If the purpose of a Crown prosecutor is to seek justice, not conviction of the accused, Manitoba's Justice department has done a marked disservice to the review of a case now the focus of a wrongful conviction application. Justice Minister Andrew Swan must act to protect the integrity of such reviews.
Brandonite Deveryn Ross, a regular Free Press columnist and former lawyer, has spent nearly 20 years fighting a fraud conviction. This month, a Federal Court judge castigated a federal minister's decision to turn down Mr. Ross's request for a review of the 1995 conviction, calling it unjustified and lacking in intelligibility. The judge tossed the case back into the lap of current Justice Minister Peter MacKay.
Equally troubling, however, is how Manitoba handled its role in the review request. The Justice Department hired the same Crown attorney (no longer with the department) who put Mr. Ross in jail to prepare the provincial response. This is inherently wrong, inviting bias into the response the province sends to Ottawa.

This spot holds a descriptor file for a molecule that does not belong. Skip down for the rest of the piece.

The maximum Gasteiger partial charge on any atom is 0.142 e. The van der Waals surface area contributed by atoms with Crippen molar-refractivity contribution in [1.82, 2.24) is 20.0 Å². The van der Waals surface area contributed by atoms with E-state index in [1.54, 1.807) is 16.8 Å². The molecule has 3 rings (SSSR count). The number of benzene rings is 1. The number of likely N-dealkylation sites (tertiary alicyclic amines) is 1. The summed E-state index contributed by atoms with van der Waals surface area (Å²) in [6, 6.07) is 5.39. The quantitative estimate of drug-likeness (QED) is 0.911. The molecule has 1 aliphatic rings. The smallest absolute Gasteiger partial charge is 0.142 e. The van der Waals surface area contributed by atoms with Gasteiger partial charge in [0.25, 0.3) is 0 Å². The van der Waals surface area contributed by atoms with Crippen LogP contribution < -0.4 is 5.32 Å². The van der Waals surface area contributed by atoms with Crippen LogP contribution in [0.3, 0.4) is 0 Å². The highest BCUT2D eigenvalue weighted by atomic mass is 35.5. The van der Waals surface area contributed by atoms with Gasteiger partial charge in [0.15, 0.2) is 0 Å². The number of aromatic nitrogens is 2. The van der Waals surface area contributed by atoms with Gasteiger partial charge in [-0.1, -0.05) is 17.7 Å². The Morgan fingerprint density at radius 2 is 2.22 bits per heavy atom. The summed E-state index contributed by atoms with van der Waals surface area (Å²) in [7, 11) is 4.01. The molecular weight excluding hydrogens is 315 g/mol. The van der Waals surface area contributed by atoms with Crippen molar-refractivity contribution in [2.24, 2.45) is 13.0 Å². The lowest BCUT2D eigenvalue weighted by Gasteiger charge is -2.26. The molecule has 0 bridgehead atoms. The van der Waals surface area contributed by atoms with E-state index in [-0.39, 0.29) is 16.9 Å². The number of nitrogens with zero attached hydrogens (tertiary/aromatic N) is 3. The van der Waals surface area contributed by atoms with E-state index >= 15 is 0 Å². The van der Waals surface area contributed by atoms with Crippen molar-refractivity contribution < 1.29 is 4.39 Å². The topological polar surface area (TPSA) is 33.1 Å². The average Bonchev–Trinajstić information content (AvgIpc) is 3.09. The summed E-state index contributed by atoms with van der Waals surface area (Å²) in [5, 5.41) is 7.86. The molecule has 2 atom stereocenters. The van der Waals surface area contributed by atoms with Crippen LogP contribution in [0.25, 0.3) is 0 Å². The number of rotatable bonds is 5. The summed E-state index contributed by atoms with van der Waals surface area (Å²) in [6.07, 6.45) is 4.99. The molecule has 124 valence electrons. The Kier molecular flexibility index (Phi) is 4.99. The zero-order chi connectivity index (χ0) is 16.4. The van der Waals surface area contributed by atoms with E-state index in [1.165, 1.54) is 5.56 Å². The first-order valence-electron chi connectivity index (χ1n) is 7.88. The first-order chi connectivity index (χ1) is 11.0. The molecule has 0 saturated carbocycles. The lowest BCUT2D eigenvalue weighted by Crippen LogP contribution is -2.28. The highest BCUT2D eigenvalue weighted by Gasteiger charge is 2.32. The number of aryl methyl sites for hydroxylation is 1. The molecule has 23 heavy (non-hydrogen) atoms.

The criticism of Mr. Nicholson and Manitoba's hiring of the interested prosecutor underscore the necessity of independence in reviews of wrongful-conviction applications. A prosecutions office cannot be asked to rethink its own role in such cases. Reviews that rest with political office have been found to be slow, cumbersome and fraught with problems.
Canada has refused to adopt the independent commission model used elsewhere for such reviews. Mr. MacKay must bow to the compelling argument for such a body. Mr. Swan must insist Manitoba cases are reviewed by outside, independent counsel. Anything less compounds the perception of injustice, potentially derailing the pursuit of truth.